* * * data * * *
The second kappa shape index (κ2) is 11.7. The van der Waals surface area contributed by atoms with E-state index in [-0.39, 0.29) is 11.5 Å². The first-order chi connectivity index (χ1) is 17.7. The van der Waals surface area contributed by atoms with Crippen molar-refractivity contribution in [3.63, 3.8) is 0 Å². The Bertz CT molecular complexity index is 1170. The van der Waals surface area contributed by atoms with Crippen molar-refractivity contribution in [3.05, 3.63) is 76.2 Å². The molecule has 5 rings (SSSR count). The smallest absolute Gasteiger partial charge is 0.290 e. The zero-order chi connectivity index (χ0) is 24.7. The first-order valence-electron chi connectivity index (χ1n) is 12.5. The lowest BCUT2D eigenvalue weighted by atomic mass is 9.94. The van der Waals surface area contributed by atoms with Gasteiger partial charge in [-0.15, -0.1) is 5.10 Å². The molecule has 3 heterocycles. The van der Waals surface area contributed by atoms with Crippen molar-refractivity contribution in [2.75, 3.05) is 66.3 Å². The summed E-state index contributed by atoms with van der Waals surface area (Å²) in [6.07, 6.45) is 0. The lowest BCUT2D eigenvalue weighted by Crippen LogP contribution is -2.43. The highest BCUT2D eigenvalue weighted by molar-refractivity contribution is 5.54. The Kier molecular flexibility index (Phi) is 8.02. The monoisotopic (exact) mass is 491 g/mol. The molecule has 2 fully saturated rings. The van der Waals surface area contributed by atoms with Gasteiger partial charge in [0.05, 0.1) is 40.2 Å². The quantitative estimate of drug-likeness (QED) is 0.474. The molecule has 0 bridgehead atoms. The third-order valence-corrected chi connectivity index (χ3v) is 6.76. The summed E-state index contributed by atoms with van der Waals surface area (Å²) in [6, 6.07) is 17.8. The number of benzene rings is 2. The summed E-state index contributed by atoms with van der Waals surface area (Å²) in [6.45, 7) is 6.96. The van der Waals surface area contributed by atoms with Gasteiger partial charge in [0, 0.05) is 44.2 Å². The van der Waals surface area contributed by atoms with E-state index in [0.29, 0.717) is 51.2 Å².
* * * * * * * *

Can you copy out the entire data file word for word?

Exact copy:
The second kappa shape index (κ2) is 11.7. The van der Waals surface area contributed by atoms with E-state index in [-0.39, 0.29) is 11.5 Å². The first-order chi connectivity index (χ1) is 17.7. The van der Waals surface area contributed by atoms with Crippen molar-refractivity contribution in [3.63, 3.8) is 0 Å². The Bertz CT molecular complexity index is 1170. The van der Waals surface area contributed by atoms with Crippen molar-refractivity contribution in [3.05, 3.63) is 76.2 Å². The molecule has 5 rings (SSSR count). The smallest absolute Gasteiger partial charge is 0.290 e. The zero-order chi connectivity index (χ0) is 24.7. The first-order valence-electron chi connectivity index (χ1n) is 12.5. The lowest BCUT2D eigenvalue weighted by atomic mass is 9.94. The van der Waals surface area contributed by atoms with Gasteiger partial charge in [-0.15, -0.1) is 5.10 Å². The molecule has 3 heterocycles. The van der Waals surface area contributed by atoms with Crippen molar-refractivity contribution in [2.75, 3.05) is 66.3 Å². The summed E-state index contributed by atoms with van der Waals surface area (Å²) in [6.07, 6.45) is 0. The lowest BCUT2D eigenvalue weighted by Crippen LogP contribution is -2.43. The highest BCUT2D eigenvalue weighted by molar-refractivity contribution is 5.54. The Kier molecular flexibility index (Phi) is 8.02. The monoisotopic (exact) mass is 491 g/mol. The molecule has 2 fully saturated rings. The van der Waals surface area contributed by atoms with Gasteiger partial charge in [0.05, 0.1) is 40.2 Å². The quantitative estimate of drug-likeness (QED) is 0.474. The molecule has 0 bridgehead atoms. The third-order valence-corrected chi connectivity index (χ3v) is 6.76. The summed E-state index contributed by atoms with van der Waals surface area (Å²) in [6, 6.07) is 17.8. The number of benzene rings is 2. The summed E-state index contributed by atoms with van der Waals surface area (Å²) in [6.45, 7) is 6.96. The van der Waals surface area contributed by atoms with Gasteiger partial charge in [0, 0.05) is 44.2 Å². The van der Waals surface area contributed by atoms with E-state index in [0.29, 0.717) is 51.2 Å².